STEVE CANYON - VOLUME 11: 1967-1968: Solicited for February 2020 release.


I've missed this thread, but I realize I just don't have the enthusiasm to go back to Volume 2, after I've already read it. So I'll probably start doing a month-a-day with Volume 3 soon, and maybe Volume 2 will get taken care of when later stories refer back to it.

I understand. (Perhaps, one of these days, I myself will return to Little Orphan Annie.)

I got as far as March, 1951 in my Steve Canyon reading. I must admit, I was lookig forward to discussing the task Princess Snow Flower set for Reed Kimberly; perhaps even breaking it off into a discussion of its own in the "TV & Movie" forum. 

That was a great moment in the series! And while we wait for me to get back on the ball, let's discuss it!

Princess Snow Flower -- a very sheltered princess of a small Asian country -- has never seen a movie before, and doesn't know anything about America. So she asks Reed to get her a movie flown in that will tell her about America. Reed doesn't know where to begin, so he polls the airmen in the camp for ideas...and meanwhile, Milt Caniff polled his readership for ideas (and to get demographic info on who was reading his comic, to use in marketing to new papers, since Caniff was a smart cookie).

So -- if you haven't read the story, what movie do you think the airmen (and the readership) picked, back in 1949? And which movie would you have picked back then?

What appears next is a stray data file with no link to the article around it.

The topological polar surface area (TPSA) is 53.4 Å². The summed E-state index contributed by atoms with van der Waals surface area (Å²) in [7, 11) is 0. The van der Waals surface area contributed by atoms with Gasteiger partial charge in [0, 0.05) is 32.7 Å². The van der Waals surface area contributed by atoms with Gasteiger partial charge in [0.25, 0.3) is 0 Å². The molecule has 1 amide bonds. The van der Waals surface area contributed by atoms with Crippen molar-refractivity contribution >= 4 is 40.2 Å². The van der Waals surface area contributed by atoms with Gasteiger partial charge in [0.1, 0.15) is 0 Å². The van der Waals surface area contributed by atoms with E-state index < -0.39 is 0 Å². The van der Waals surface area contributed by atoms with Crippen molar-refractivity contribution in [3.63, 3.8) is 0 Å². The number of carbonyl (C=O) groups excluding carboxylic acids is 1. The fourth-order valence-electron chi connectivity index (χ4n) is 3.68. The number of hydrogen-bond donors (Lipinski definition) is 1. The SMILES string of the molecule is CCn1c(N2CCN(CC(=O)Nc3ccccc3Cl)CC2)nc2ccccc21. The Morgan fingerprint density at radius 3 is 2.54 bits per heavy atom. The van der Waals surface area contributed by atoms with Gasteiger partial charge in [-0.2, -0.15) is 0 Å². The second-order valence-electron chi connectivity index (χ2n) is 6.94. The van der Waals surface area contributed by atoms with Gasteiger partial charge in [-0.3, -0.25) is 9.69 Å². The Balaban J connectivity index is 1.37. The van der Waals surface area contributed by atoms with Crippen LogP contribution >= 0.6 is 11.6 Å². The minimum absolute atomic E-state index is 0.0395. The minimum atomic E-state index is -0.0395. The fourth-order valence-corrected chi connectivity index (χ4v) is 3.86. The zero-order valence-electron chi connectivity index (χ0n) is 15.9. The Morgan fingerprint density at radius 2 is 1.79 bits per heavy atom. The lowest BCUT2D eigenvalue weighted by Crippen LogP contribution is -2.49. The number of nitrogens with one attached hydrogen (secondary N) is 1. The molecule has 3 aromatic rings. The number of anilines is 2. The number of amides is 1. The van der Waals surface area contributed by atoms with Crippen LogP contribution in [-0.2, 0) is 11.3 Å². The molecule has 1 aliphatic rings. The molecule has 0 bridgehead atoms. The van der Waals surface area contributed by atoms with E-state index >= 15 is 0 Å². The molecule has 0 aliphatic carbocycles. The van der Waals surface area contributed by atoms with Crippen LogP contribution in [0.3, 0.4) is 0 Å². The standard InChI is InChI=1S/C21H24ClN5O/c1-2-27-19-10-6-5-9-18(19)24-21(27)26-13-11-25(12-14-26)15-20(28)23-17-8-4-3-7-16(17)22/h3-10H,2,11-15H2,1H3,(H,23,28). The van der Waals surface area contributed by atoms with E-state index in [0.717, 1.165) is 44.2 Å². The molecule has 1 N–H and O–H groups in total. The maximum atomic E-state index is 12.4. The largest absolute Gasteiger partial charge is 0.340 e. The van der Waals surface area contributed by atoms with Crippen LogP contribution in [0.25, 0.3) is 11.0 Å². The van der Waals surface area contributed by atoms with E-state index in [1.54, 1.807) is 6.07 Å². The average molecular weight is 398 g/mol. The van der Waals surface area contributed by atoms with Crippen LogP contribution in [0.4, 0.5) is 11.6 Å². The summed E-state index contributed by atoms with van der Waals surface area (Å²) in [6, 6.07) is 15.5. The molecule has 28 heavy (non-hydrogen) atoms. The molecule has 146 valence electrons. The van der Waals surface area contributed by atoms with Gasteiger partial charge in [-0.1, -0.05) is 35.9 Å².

And, here in 2020, with 70 more years of history and cinema behind us...what movie would you pick now? 

For me, the answers are obvious:

For 1949:  Abbott and Costello Meet Frankenstein (1948)

For 2920:  Monty Python and the Holy Grail  (1975)

Rob Staeger (Grodd Mod) said:

So -- if you haven't read the story, what movie do you think the airmen (and the readership) picked, back in 1949? And which movie would you have picked back then?

And, here in 2020, with 70 more years of history and cinema behind us...what movie would you pick now? 

I've read the story so I know what was selected and thought it was a good choice. It's A Wonderful Life might have been a good alternative but I wonder if the princess, having never seen a movie, would understand the fantasy elements and the flashbacks within the story.

"Which movie do you think would best portray life in America to someone who has never visited the U.S.?"

I'm prepared with some statistics I gathered weeks ago. I won't reveal the 1949 answer, but I will reveal the results of a 1980 poll and my own nomination in 2020. Back during the Golden Age of Comic Strips, the bast cartoonists were masters of publicity stunts putting their strips front and center of public attention: a cross-country race in Gasoline Alley, the naming of the Bumsted's baby in Blondie, the merchandising of Sparkle Plenty in Dick Tracy, etc. The king of such stunts was indisputably Al Capp, primarily for the "Lena the Hyena" contest, but also for the mystery surrounding "Namcy O.," the Schmoos and others. Milton Caniff's big try is represented here.

1949: Exactly 3,156 nominations for 529 movies were forwarded to him from newspapers all over the United States and Canada. (Details to follow in a later post.) All 3,156 responses are included in the tabulation of suggested folms. In addition, a random sample of 410 of the  total responses showed 55% from women, 36% from men and 9% sex unknown. 41 of the 48 states then in America were respresented in this sample, plus 23 Canadia cities and one city in Scotland.